Combining Forces


BK Interior Design creates a warm, modern home for an Egyptian family living in San Francisco.

The home is upside down with bedrooms below, living area and then the roof deck. A walnut screen helps directs visitors while still allowing light to penetrate.

How do you take a generic white walled condo and turn it into a warm space that, while reflecting a family’s heritage, also incorporates a modern sensibility? That is the dilemma that interior designer Brad Krefman faced when creating this home for an Egyptian family in San Francisco.

Paint signals the transition from one floor to the next. The basket lights, repurposed Indonesian fishing nets, are from Tucker Robbins. “They help draw your eye up,” says Krefman, “and provide a nice glow that you see from the exterior when you walk by.”

The hills just above the Castro yielded a bright, spacious condo to the clients. To turn it into a welcoming home, they turned to Brad Krefman of BK Interior Design whom they’d discovered via Houzz. “The developer had given it a clean, safe white wash,” Krefman says of his first impression.

The counter stools are from McGuire. The chairs were found at Stuff and recovered in navy leather. The wall hanging is by ceramicist M. Kwan. The dining table is from Design Within Reach.

“They wanted the home to feel warm and inviting but they didn’t know how to do that. I told them that you have to believe in the process and trust us.” Krefman started by cultivating imagery and sourcing materials that would compliment the rich palette of navy blues and maroons in the rugs that the clients had brought with them from Egypt. “We looked at sources like Zak+Fox, whose approach has a worldly and bohemian sensibility,” says Krefman. In the kitchen that meant using a quartzite for the waterfall island that echoed the home’s blue and brown tones. A leathered finish adds texture and warmth.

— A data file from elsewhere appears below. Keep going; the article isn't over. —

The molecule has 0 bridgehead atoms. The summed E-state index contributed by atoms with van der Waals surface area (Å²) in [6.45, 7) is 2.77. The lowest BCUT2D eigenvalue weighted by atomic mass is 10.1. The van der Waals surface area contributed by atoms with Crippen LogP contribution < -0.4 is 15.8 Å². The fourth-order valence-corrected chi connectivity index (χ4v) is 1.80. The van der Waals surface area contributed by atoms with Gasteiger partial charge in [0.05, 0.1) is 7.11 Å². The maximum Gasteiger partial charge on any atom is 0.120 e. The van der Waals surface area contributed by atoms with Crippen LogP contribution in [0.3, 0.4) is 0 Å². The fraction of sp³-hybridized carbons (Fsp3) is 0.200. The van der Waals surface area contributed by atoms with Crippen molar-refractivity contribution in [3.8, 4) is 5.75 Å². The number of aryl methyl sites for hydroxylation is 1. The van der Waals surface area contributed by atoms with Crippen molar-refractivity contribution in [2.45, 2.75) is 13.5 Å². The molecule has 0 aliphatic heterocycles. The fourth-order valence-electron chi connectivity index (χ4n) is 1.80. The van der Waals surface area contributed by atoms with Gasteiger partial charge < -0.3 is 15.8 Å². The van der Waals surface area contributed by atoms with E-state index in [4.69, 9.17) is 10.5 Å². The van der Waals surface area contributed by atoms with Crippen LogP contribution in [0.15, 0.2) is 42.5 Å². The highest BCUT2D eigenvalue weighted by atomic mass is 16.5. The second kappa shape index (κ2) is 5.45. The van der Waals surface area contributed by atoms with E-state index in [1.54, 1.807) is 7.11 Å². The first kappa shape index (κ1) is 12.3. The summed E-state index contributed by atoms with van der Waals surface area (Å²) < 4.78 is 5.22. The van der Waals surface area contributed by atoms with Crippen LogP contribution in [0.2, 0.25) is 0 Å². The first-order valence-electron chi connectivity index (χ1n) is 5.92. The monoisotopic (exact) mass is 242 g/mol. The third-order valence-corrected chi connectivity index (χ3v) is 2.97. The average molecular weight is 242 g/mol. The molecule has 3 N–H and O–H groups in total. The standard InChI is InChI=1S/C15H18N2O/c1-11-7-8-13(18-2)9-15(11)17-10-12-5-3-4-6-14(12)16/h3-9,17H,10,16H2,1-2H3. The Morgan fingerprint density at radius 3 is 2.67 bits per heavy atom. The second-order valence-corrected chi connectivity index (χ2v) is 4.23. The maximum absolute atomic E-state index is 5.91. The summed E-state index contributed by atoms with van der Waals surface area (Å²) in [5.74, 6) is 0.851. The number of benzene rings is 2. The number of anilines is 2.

Top down, bottom up shades from Conrad on all of the windows on the home’s main living area help unify the space

Navy blue leather, an unexpected and softer choice than black, was also used to cover the Chieftan’s chair in the living room

In the living room, a sofa found at McGuire is covered in a Gant fabric and topped with lumbar pillows using a George Spence fabric. “She said she wanted the home to be a relaxing place to come home to at the end of the day,” Krefman remembers, “So we had developed this idea of a double cushion to create that lounge-y, inviting, serene feel.” Krefman found the hanging sculpture in Palm Springs.

For the kid’s lounge area, Krefman had a sofa fabricated whose design echoes the lines of the one in the living room. The artwork is by the couple’s children. “She’d collected their work through the years and we picked the ones that we thought told the best story and had them framed,” Krefman says. A Peter Dunham fabric was chosen for the window cover. The table is from Cisco Home. The table is from Blu Dot. The sconces are the Nelson Bubble lamps and were found at Design Within Reach. The pouf is custom.

On the other side of the landing, an alcove is a quiet place for homework.

The home’s stripes and touches of navy blue carry into the master bedroom’s coverlet and the bench at the foot of the bed. “I like when there’s a bit of a repeat throughout a home. It ties together individual rooms into a cohesive whole,” Krefman notes. All of the artwork was from the client’s existing collection.

The chaise is from Room on Line in NY. The dresser is from 1st Dibs. The floor lamps are from Lawson Fenning. Curtains on a track taken up to the ceiling both unifies the room’s architecture and amplifies its height, adding to the airy feel.

A table with an inlaid tile top from Tazzi, a blue ceramic side table and an assortment of plants and vessels from Flora Grubb bring the home’s laidback narrative to the roof deck.